Randomly sampled workfare participants in a welfare-dependent region of Argentina were given a voucher that entitled an employer to a sizable wage subsidy. A second sample also received the option of skill training while a third sample formed the control group. Double-difference and instrumental- variables methods were used to deal with potential experimental biases, including selective compliance with the randomized assignment. Compared to the control group, voucher recipients had a significantly higher probability of employment, though their current incomes were no higher.
The authors assess the impact of Argentina's main social policy response to the severe economic crisis of 2002. The program aimed to provide direct income support for families with dependents, for whom the head had become unemployed due to the crisis. Counterfactual comparisons are based on a matched subset of applicants not yet receiving the program. Panel data spanning the crisis are also used. The authors find that the program reduced aggregate unemployment, though it attracted as many people into the workforce from inactivity, as it did people who would have been otherwise unemployed.
Nonexperimental data are used to evaluate impacts of a Bolivian preschool program on cognitive, psychosocial, and anthropometric outcomes. Impacts are shown to be highly dependent on age and exposure duration. To minimize the effect of distributional assumptions, program impacts are estimated as nonparametric functions of age and duration. A generalized matching estimator is developed and used to control for nonrandom selectivity into the program and into exposure durations.
We apply recent advances in propensity-score matching (PSM) to the problem of estimating the distribution of net income gains from an Argentinean workfare program. PSM has a number of attractive features in this context, including the need to allow for heterogeneous impacts while optimally weighting observed characteristics when forming a comparison group. The average direct gain to the participant is found to be about half the gross wage. Over half of the beneficiaries are in the poorest decile nationally, and 80% are in the poorest quintile.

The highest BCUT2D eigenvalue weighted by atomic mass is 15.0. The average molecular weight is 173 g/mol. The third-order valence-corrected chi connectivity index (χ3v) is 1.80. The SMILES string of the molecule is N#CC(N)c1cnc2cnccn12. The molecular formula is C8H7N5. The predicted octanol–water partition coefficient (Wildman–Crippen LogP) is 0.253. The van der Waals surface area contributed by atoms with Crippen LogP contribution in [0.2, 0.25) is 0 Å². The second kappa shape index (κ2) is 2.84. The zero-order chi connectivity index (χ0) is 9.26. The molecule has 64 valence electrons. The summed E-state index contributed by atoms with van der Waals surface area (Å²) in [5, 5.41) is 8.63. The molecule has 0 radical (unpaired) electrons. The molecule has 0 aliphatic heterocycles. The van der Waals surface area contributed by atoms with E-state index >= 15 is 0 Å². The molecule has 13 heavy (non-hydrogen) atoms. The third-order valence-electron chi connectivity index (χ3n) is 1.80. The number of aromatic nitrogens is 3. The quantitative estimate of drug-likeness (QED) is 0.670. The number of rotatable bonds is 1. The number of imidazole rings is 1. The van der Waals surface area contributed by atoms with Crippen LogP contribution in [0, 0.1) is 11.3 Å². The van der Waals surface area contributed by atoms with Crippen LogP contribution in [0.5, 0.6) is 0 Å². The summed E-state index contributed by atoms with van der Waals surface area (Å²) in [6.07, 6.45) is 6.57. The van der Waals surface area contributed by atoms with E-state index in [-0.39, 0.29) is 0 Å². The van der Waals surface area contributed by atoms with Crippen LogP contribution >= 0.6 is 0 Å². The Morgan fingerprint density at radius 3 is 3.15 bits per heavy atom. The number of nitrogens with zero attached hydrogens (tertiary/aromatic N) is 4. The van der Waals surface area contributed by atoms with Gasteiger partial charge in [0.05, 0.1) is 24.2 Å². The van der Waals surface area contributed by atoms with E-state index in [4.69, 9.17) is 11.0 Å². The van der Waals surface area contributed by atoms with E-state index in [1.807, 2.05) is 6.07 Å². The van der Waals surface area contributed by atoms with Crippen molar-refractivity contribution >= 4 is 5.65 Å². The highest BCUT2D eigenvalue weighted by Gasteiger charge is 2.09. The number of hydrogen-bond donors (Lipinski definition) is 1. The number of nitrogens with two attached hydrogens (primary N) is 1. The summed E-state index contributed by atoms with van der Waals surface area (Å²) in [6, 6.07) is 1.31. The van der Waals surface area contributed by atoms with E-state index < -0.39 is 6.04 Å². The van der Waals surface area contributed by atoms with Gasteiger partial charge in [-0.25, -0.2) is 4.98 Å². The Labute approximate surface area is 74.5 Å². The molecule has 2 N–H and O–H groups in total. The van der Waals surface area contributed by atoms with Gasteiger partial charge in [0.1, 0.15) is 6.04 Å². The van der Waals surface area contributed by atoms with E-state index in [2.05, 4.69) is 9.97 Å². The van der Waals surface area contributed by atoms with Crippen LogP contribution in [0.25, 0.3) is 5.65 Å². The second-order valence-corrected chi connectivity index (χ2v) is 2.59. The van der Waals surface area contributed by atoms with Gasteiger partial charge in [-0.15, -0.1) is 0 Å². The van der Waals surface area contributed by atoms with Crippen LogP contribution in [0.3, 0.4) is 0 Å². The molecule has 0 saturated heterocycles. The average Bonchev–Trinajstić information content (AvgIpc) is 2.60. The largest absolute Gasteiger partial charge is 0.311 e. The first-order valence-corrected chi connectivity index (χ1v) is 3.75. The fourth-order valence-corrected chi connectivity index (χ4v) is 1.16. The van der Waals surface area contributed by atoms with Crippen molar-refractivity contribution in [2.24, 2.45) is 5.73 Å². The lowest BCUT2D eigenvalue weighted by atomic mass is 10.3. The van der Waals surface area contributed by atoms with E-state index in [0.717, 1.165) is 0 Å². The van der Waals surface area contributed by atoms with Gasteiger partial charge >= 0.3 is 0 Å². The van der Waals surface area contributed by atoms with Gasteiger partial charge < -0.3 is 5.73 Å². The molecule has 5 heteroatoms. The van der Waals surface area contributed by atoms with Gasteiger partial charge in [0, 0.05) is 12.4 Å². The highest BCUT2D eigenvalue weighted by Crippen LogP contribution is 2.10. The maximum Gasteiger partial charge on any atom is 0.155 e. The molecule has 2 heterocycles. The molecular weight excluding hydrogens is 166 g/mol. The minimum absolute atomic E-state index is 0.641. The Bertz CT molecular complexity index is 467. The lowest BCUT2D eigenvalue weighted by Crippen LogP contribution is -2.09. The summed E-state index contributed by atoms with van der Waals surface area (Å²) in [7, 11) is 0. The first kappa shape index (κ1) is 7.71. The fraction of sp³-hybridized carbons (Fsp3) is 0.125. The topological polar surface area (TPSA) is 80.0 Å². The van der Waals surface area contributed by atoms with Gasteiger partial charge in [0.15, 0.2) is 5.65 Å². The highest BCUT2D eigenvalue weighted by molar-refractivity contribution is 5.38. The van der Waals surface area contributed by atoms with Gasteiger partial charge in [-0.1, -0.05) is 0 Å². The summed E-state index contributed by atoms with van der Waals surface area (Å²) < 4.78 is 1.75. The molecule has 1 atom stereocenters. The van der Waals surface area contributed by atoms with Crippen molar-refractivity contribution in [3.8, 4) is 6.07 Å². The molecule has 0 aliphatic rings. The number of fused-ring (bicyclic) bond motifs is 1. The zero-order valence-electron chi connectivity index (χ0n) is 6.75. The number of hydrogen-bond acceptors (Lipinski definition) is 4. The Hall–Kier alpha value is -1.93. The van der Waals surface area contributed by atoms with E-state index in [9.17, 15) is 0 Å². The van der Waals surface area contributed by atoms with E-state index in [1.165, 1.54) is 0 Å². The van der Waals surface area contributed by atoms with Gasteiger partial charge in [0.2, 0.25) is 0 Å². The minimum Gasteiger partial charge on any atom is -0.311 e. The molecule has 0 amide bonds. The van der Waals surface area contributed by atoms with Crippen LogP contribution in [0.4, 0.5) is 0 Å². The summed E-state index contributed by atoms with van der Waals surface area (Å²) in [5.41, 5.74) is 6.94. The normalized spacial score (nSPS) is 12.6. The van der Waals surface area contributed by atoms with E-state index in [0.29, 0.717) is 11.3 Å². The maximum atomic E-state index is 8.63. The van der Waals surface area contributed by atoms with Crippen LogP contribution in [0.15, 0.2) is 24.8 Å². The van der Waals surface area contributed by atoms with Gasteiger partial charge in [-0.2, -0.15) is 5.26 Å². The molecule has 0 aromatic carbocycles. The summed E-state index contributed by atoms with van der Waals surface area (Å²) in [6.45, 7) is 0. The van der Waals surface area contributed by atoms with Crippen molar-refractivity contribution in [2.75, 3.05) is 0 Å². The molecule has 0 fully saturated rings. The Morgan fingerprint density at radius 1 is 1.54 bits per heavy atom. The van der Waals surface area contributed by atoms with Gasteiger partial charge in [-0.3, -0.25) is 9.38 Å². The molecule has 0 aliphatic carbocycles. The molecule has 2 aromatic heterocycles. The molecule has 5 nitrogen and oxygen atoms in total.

We provide evidence on the impact of a large construction of pre-primary school facilities in Argentina. We estimate the causal impact of the program on pre-primary school attendance and maternal labor supply. Identification relies on a differences-in-differences strategy where we combine differences across regions in the number of facilities built with differences in exposure across cohorts induced by the timing of the program. We find a sizeable impact of the program on pre-primary school participation among children aged between 3 and 5.
In this paper we evaluate the effect of a large nutrition programme in rural Colombia on children nutritional status, school achievement and female labour supply. We find that the programme has very large and positive impacts. Dealing with the endogeneity of treatment is crucial, as the poorest children tend to select into the programme. Methods like Propensity Score Matching would even yield negative estimates of the impact of the program. Our results are robust to the use of instruments that do not depend on individual household choices.
This research evaluates the "Programa Joven", a training program conducted by the Ministerio del Trabajo of Argentina. We adapt and apply a non-experimental evaluation methodology to answer the following questions: Does "Programa Joven" increase the labor income of the trainees? Does "Programa Joven" increase the probability of being employed? And (3) what is the rate of return to dollars spent on the "Programa Joven"? We used Propensity Scores Matching Estimators as our basic methodology to obtain a measure of the impact of the training program.
This paper evaluates the impact of a randomized training program for disadvantaged youth introduced in Colombia in 2005. This randomized trial offers a unique opportunity to examine the impact of training in developing countries. We use originally collected data on individuals randomly offered and not offered training. The program raises earnings and employment, especially for women. Women offered training earn 18% more and have a 0.05 higher probability of employment than those not offered training, mainly in formal sector jobs.